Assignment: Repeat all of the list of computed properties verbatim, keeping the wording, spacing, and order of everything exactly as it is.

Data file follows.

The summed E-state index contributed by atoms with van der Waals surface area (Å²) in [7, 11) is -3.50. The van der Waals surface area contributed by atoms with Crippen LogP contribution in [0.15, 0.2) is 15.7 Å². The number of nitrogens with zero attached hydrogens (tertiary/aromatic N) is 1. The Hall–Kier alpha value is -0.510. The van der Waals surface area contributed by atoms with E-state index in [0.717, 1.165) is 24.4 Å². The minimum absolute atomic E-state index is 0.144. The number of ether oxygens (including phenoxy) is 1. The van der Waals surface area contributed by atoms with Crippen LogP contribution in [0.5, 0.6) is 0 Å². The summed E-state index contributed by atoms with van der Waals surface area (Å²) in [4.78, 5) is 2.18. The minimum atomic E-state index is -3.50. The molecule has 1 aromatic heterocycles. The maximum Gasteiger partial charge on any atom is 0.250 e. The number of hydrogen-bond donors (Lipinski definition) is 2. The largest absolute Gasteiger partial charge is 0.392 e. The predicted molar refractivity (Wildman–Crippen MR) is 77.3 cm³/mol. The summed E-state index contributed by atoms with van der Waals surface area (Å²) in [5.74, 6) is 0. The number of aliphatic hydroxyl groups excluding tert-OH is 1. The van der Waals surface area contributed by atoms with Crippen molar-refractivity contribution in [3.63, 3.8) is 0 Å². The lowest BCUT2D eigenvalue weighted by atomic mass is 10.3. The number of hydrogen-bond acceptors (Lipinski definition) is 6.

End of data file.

The summed E-state index contributed by atoms with van der Waals surface area (Å²) in [7, 11) is -3.50. The van der Waals surface area contributed by atoms with Crippen LogP contribution in [0.15, 0.2) is 15.7 Å². The number of nitrogens with zero attached hydrogens (tertiary/aromatic N) is 1. The Hall–Kier alpha value is -0.510. The van der Waals surface area contributed by atoms with E-state index in [0.717, 1.165) is 24.4 Å². The minimum absolute atomic E-state index is 0.144. The number of ether oxygens (including phenoxy) is 1. The van der Waals surface area contributed by atoms with Crippen LogP contribution in [0.5, 0.6) is 0 Å². The summed E-state index contributed by atoms with van der Waals surface area (Å²) in [4.78, 5) is 2.18. The minimum atomic E-state index is -3.50. The molecule has 1 aromatic heterocycles. The maximum Gasteiger partial charge on any atom is 0.250 e. The number of hydrogen-bond donors (Lipinski definition) is 2. The largest absolute Gasteiger partial charge is 0.392 e. The predicted molar refractivity (Wildman–Crippen MR) is 77.3 cm³/mol. The summed E-state index contributed by atoms with van der Waals surface area (Å²) in [5.74, 6) is 0. The number of aliphatic hydroxyl groups excluding tert-OH is 1. The van der Waals surface area contributed by atoms with Crippen molar-refractivity contribution in [3.63, 3.8) is 0 Å². The lowest BCUT2D eigenvalue weighted by atomic mass is 10.3. The number of hydrogen-bond acceptors (Lipinski definition) is 6.